UN report finds endemic violence against children
UNITED NATIONS — One in 10 girls worldwide have been forced into a sexual act, and 6 in 10 children aged 2 to 14 are regularly beaten by parents and caregivers, according to a report issued Thursday by the United Nations’ children’s agency, UNICEF.
The report, drawing on data from 190 countries, paints a picture of endemic physical and emotional violence inflicted daily on children, mostly at home and in peacetime rather than on the streets or in war. Homicide is especially common in some of the Latin American countries from which children are fleeing by the tens of thousands into the United States: It is the leading killer of adolescent boys under age 20 in El Salvador, Guatemala and Venezuela. Central and Eastern Europe report the lowest rates of homicide among children.
Overall, war accounts for a small share of violence against children. But during times of conflict and other humanitarian crises, domestic violence against adult women and children rises measurably, according to the authors of the study.
The constant threat to children is violence at home, including, at times, sexual violence by friends, relatives and teachers. About 6 in 10 children, 1 billion worldwide, are subjected to corporal punishment as a form of discipline by their caregivers, including parents, though the report concludes that “the most severe forms of corporal punishment — hitting a child on the head, ears or face or hitting a child hard and repeatedly — are less common overall.”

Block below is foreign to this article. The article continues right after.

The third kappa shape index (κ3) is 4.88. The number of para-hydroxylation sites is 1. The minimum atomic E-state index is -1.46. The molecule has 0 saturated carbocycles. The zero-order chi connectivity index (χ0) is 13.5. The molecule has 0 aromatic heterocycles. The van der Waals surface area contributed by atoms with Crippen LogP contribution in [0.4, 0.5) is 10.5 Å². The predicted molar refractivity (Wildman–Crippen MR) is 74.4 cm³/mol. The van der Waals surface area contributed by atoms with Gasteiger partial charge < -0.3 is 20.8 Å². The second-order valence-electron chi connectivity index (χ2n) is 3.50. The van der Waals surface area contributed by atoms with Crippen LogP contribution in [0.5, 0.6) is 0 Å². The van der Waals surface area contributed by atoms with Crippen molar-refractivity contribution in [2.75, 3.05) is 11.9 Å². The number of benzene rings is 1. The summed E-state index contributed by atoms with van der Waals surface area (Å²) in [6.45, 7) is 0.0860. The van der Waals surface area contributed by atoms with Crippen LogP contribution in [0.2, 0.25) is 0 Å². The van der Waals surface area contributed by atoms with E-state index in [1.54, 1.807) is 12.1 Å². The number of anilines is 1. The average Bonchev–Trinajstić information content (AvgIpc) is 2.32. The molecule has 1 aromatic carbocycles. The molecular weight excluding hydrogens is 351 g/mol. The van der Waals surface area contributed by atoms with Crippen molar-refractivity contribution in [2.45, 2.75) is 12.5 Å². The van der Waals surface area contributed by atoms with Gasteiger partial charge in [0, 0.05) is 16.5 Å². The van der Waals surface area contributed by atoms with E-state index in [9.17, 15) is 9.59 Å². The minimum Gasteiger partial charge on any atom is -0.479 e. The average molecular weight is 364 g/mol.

Among girls aged 15 to 19, almost 1 in 4 said they had been the victims of “some form of physical violence since age 15.” They said they suffered most at the hands of the men to whom they were closest. In countries as varied as India and Zambia, for instance, more than 70 percent of girls named their current or former husbands or partners as the perpetrators of physical violence against them.
Likewise, girls worldwide reported being subjected to sexual violence at the hands of husbands and boyfriends. One in 10 said they had experienced “forced intercourse or other forced sexual acts at some point in their lives.”
Boys were found to have experienced sexual violence, too, but to a lesser extent. In the United States, 35 percent of girls aged 14 to 17, and 20 percent of boys, had experienced sexual violence.
—Somini Sengupta, The New York Times
Community service for teenager who climbed trade center
NEW YORK — Six months ago, Justin Casquejo, a 16-year-old from Weehawken, New Jersey, scaled 1 World Trade Center, making observers blanch and leaving officials unsettled.
“The court is impressed by your sincerity, remorsefulness and willingness to accept responsibility for your conduct,” Mennin said.
Around 4 a.m. on March 16, Casquejo slipped through a 12-by-12-inch hole in a security fence surrounding the tower, and then used scaffolding, an elevator, a staircase and a ladder to reach the tower’s antenna. He managed not to rouse an inattentive security guard but was arrested in the lobby about two hours later. The guard was later fired.
The breach stoked fears about the level of security at the site, which is owned by the Port Authority of New York and New Jersey.
Photos of Casquejo on his Twitter account, since removed, showed him scaling a crane overlooking the Manhattan skyline and posing on top of a bulldozer.
—Benjamin Mueller, The New York Times